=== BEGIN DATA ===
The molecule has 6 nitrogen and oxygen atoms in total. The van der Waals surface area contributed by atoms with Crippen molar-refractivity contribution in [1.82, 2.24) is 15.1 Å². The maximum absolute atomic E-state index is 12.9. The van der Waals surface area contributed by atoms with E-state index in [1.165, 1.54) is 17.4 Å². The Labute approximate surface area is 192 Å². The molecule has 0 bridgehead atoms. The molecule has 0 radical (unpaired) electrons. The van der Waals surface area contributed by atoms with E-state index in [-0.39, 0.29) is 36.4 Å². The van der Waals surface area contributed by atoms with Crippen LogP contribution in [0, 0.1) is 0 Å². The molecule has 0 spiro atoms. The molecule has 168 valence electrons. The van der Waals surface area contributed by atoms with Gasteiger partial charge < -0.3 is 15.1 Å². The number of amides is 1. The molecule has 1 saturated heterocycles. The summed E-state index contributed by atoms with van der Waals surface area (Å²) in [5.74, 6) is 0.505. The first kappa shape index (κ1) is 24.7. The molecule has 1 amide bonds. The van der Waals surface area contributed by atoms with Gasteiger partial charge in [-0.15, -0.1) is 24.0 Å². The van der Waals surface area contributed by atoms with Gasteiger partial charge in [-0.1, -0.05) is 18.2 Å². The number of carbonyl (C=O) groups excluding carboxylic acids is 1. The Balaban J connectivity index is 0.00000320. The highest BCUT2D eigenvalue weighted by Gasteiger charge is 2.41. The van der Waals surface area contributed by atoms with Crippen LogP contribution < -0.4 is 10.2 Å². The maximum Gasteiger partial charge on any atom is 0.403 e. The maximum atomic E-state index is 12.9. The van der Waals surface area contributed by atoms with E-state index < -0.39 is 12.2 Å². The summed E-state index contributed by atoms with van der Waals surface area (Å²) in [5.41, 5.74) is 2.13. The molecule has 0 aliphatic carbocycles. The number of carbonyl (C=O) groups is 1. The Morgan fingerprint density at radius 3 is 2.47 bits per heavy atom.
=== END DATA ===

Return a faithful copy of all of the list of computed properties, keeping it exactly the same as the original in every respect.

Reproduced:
The molecule has 6 nitrogen and oxygen atoms in total. The van der Waals surface area contributed by atoms with Crippen molar-refractivity contribution in [1.82, 2.24) is 15.1 Å². The maximum absolute atomic E-state index is 12.9. The van der Waals surface area contributed by atoms with E-state index in [1.165, 1.54) is 17.4 Å². The Labute approximate surface area is 192 Å². The molecule has 0 bridgehead atoms. The molecule has 0 radical (unpaired) electrons. The van der Waals surface area contributed by atoms with E-state index in [-0.39, 0.29) is 36.4 Å². The van der Waals surface area contributed by atoms with Crippen LogP contribution in [0, 0.1) is 0 Å². The molecule has 0 spiro atoms. The molecule has 168 valence electrons. The van der Waals surface area contributed by atoms with Gasteiger partial charge < -0.3 is 15.1 Å². The number of amides is 1. The molecule has 1 saturated heterocycles. The summed E-state index contributed by atoms with van der Waals surface area (Å²) in [5.74, 6) is 0.505. The first kappa shape index (κ1) is 24.7. The molecule has 1 amide bonds. The van der Waals surface area contributed by atoms with Gasteiger partial charge in [-0.15, -0.1) is 24.0 Å². The van der Waals surface area contributed by atoms with Gasteiger partial charge in [-0.1, -0.05) is 18.2 Å². The number of carbonyl (C=O) groups excluding carboxylic acids is 1. The Balaban J connectivity index is 0.00000320. The highest BCUT2D eigenvalue weighted by Gasteiger charge is 2.41. The van der Waals surface area contributed by atoms with Crippen LogP contribution < -0.4 is 10.2 Å². The maximum Gasteiger partial charge on any atom is 0.403 e. The maximum atomic E-state index is 12.9. The van der Waals surface area contributed by atoms with E-state index < -0.39 is 12.2 Å². The summed E-state index contributed by atoms with van der Waals surface area (Å²) in [5.41, 5.74) is 2.13. The molecule has 0 aliphatic carbocycles. The number of carbonyl (C=O) groups is 1. The Morgan fingerprint density at radius 3 is 2.47 bits per heavy atom.